Here, you’re going to need this:
Oh, hello. Eric Longenhagen here. Please, let me explain.
I don’t like answering emails via the written word. I don’t find it fun. I take baseball too seriously (I’m aware of how dumb that sounds) to infuse fun and humor into questions about Marlon Byrd and Kevin Frandsen like Michael does so well. I just can’t do it. I DID want an excuse to do a podcast, however, which is why I accepted the responsibility of writing this week’s CrashBag. It is a dense 35 minutes long. Writing, recording and editing this thing took forever and it features more parts of me than I’d like to admit including, but not limited to, my fascination with villains, my inexplicable fluency in Yiddish slang and my love for juxtaposition between the ultra-serious and absurd. This podcast starts out as bland and boring as anything you’ve ever heard. At about the 15 minute mark, you’re gonna start wondering if you’re having a stroke. I hope you enjoy it and that I still have a job here on Monday.
Produced by: Phil Milia (@BeercanStudios)
Written and Directed by: Eric Longenhagen (@longenhagen)
Music by: The Transmission Now
Guest Starring: Jillian Galm and Glen Longenhagen
This latest era of Phillies ignominy was, for me, inaugurated by Ryan Howard. Specifically, it began as he collapsed to the ground in agony, clutching at what turned out to be a ruptured Achilles tendon, as in a blur, out of my focus, the Cardinals completed the force at first and began celebrating their trip to the 2011 NLCS on the field.
Bill James once wrote that batting average represents about half of a player’s value (he might have said “offensive value,” but this post isn’t worth my going to look it up). That’s not true for every player–Sean Casey‘s batting average was a much higher percentage of his value than half, while the opposite is true for J.J. Hardy–but it’s an interesting way to look at how offense is created, and that framework informs a conception of why certain players are valuable.
In that same vein, I remember a while back, someone wrote to the Fringe Average podcast with the following question: imagine a player whose defensive value is nil or close to it, who never walks and only hits singles. How high would this player’s batting average have to be in order for him to break a lineup? How high would it have to be for him to be a Hall of Famer?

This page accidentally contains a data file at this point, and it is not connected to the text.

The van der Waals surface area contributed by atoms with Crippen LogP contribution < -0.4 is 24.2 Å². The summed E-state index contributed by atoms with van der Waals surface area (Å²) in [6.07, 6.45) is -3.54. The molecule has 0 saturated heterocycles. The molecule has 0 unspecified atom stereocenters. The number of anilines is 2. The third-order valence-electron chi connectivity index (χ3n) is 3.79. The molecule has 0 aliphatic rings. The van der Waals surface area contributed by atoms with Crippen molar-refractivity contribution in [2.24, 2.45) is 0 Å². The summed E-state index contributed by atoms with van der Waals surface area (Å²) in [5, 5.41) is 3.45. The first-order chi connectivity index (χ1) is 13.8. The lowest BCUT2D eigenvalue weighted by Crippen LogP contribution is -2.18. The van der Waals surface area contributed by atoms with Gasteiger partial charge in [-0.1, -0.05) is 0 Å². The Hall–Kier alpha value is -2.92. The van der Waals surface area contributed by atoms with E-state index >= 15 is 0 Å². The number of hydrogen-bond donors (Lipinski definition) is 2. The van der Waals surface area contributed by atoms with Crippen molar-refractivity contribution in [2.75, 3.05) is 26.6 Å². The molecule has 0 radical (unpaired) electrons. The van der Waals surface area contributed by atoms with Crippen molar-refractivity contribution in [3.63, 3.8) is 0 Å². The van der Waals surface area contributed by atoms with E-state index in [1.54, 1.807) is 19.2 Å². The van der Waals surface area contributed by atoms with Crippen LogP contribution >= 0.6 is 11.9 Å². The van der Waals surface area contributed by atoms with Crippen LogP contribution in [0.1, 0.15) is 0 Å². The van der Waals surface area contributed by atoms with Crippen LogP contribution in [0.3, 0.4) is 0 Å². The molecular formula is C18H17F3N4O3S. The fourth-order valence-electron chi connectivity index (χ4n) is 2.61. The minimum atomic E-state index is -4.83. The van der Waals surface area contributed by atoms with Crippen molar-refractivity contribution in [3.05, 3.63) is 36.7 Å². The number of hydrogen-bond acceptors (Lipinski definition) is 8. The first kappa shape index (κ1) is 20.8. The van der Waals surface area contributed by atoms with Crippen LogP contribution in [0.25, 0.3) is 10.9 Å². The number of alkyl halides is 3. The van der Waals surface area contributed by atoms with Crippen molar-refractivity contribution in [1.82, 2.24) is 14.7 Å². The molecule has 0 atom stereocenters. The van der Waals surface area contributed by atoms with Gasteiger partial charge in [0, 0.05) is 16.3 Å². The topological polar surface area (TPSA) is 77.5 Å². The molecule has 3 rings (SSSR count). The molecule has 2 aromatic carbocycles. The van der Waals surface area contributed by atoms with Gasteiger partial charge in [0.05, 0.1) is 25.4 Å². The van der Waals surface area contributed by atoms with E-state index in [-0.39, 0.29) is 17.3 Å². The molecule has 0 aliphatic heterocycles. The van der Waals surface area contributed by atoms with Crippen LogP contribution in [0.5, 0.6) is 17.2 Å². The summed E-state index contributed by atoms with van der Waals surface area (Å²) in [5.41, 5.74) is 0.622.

Jason and Mike mulled this over and decided the closest we’ve come to seeing this player was Tony Gwynn, a bad defensive corner outfielder who didn’t walk a lot and didn’t hit for much power. But even Gwynn’s career line was .338/.388/.459–even the supposed archetype had 135 career home runs, 543 career doubles and 315 career stolen bases. Someone who had literally no patience, power or defensive value would have to hit something like .375 to be a valuable everyday player, and over .400 to make the Hall of Fame, again, depending on how many of the outs he made were strikeouts and so on.
This brings us to Michael Martinez.
I think it’s time to bring back the monkfish. A friend of mine, Matt Winkelman, is encountering the wages of writing about minor leaguers for a team-specific blog, which is to say that people are trying to tell him that Maikel Franco is a better prospect than Miguel Sano.
I don’t think that’s literally the dumbest thing you could possibly say on any topic, but it’s up there.
And poor Matty Winks, besieged by stupid people, is in the kind of place that I was in last summer, when I wrote a bunch of stuff telling people what to think and how to act on the internet. Most notably, I made a list of things Phillies fans used to say that made me want to hit them in the face with a fish.
It’s time for the Return of the Monkfish.
None of them was as stupid as saying Maikel Franco is a better prospect than Miguel Sano. Because “Oh they got a big Dominican third baseman, well so do we and that’s the same thing right? Except ours is better because why do you hate the Phillies?” is worthy of The Monkfish.
@Wzeiders: “I you could pluck one Phillies player from the 93 team and place him on next year’s team, who would it be?”
Almost certainly a position player, because the 1993 Phillies had a pretty terrible pitching staff. Which is to say that they had four starters who had pretty good careers, but none of them was all that good that year. Well, three starters who had pretty good careers, plus Tommy Greene, who got Cy Young votes with a 116 ERA+ because man was less evolved back then.
But those Phillies had kind of pedestrian pitching and a bunch of terrible defensive players, but they were on base constantly: three players had OBPs over .400, three more were at .360 or better. I’d probably take Lenny Dykstra, because if you hit .305/.420/.482 with 37 stolen bases, you’re going to score an enormous amount of runs. Dykstra would’ve won the MVP that year if Barry Bonds hadn’t been Barry Bonds. Other acceptable answers: Darren Daulton, who wasn’t as good as Dykstra in 1993, but who represent a bigger improvement over whoever replaces Carlos Ruiz than Dykstra does over Ben Revere, and Dave Hollins, for the same reason except with Cody Asche.